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Aurum Awards 2019: Heather McNeill (LLB '94)
This article was originally published by Dalhousie Alumni as part of their Aurum Awards coverage.
When most people retire, they take up a hobby, or travel the world. Not Heather McNeill (LLB’94). Since winding down a 21-year career as a Dalhousie Legal Aid lawyer, McNeill has been, as she puts it, “working full time plus-plus” as Legal Advisor of the Enhanced Child Family Initiative at the Mi’kmaq Rights Initiative Negotiation Office, and with several community initiatives and organizations. And it is clear she wouldn’t have it any other way.
“I believe the Creator has put me on the earth to serve and I get great pleasure out of that,” McNeill says. “Sometimes, I’m helping in small ways. Sometimes, it’s something bigger. But anything I can do to help make this world better, I will do.”
Inspired by the example set by her mother, who always extended herself to help those in need, McNeill continues to exemplify true Weldon Tradition in her devotion to making a difference, particularly for First Nations communities in Nova Scotia. The Millbrook Band member is a board member with Tawaak Housing, which is helping Aboriginal peoples in securing affordable shelter off the reserve. She is a member of the Indigenous Blacks & Mi'kmaq Initiative Advisory Council and the IB&M Standing Committee at the Schulich School of Law. She is also putting her Dalhousie background to good use with the Truth and Reconciliation Commission working group at the Nova Scotia Barrister’s Society and, perhaps most notably, with the Mi’kmaq Rights Initiative, supporting Mi’kmaq efforts to develop a governance model for Mi’kmaq child welfare in Nova Scotia.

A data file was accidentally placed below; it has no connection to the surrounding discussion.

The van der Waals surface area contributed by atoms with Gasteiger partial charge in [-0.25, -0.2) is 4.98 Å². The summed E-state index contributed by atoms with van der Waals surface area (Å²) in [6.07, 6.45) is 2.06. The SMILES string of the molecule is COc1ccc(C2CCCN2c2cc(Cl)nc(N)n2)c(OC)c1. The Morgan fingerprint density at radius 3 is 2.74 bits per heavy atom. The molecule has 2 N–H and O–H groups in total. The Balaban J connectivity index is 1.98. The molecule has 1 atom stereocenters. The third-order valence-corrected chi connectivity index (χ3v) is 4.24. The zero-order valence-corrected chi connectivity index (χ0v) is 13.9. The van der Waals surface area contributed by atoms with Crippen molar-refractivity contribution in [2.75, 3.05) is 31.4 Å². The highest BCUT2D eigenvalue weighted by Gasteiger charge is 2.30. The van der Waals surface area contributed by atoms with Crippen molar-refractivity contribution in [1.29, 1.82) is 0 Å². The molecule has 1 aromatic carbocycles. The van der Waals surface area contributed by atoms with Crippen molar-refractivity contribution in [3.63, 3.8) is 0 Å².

“This is profound,” McNeill says. “The way the current child welfare system operates does not work for Mi’kmaq communities because it does not always keep our children in our communities, so they maintain their sense of culture, identity, and language. It is the intent of the Mi’kmaq to have full jurisdiction over these matters and that will enable us to look at ways to better support our Mi’kmaq families, caregivers, and children to make that happen.”
McNeill’s work has earned her a 2019 Aurum Award, which recognizes alumni for their outstanding achievements, community leadership, and contributions to the social, cultural, and economic well-being of society. For her, such recognition is an opportunity to inspire others.
“I have always believed you lead by example,” she says. “When people see or know that you are doing what is right or what is needed, they might follow in your footsteps. That’s what’s important to me – to see others pick up that thread.”
For that reason, McNeill is not quite ready to fully embrace retirement just yet. She wants a more equitable society – one where First Nations youth are encouraged and supported in getting the learning they need to succeed in any career they want.
“We should be everywhere,” McNeill says. “We should be educated and part of not only Nova Scotia’s fabric but also Canada’s. That is happening. I look at these young, energetic superstars and I feel optimistic about my people’s future.”
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